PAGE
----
The so-called “Freshman Fifteen” is not a complete myth. More than half of students will see their waistline expand during their first year of college, and you might be surprised to learn freshman year leaves men with more to lose.
While not every college freshman gains 15 pounds, researchers agree, there is some truth behind the so-called “Freshman Fifteen.”
In 2015, a review of studies found 60% of students will add an average of 7.5 pounds in their freshman year.
Now, a new study says men are packing on more pounds than women.
Researchers tracked the weight and diets of more than 300 college freshmen. On average, women gained four pound in their first year. Men gained twice as much, which is up an average of eight pounds.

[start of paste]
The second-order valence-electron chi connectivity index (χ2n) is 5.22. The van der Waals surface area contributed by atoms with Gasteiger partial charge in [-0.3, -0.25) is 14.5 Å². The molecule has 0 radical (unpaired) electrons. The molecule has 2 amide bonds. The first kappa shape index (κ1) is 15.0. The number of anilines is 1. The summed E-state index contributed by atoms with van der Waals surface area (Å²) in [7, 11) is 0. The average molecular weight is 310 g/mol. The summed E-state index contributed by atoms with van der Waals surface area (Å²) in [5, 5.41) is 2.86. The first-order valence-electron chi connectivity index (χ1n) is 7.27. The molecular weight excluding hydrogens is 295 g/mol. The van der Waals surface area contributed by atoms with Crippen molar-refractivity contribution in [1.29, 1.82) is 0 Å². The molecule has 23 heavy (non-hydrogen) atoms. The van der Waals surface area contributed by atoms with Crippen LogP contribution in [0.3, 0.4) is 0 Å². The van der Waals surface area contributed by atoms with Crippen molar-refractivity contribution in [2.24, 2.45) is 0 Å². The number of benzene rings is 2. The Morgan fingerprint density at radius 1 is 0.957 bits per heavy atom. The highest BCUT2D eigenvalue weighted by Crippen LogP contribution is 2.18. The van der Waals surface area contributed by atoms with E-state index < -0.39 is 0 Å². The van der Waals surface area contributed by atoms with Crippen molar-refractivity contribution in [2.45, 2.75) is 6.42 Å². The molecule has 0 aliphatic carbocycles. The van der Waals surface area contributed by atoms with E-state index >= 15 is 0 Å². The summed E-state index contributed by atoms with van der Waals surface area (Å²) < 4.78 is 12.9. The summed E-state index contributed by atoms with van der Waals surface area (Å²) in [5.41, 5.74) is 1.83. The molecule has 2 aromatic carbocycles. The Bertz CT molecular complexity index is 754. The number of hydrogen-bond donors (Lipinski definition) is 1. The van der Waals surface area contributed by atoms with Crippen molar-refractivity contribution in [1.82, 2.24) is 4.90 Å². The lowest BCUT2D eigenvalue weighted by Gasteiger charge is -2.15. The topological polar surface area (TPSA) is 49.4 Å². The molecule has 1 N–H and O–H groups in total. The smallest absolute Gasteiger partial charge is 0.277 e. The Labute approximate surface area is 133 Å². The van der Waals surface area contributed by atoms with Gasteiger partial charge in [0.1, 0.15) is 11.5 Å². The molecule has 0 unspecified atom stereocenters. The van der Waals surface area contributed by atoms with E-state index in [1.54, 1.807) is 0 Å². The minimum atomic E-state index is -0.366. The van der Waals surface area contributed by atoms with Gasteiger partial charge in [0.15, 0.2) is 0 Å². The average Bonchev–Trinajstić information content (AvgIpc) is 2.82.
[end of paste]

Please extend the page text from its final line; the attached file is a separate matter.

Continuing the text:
While it is unclear why men gained more than women, the study, published in the journal, PLOS One, suggests students eat worse after starting college.
Swapping home-cooked meals with friend chicken, donuts and french fries takes a toll.
Students also may have easier access to alcohol. Wine, beer and liquor are full of calories and can lead to weight gain.
Researchers say students need to be mindful of their diet, in spite of the first-year stress.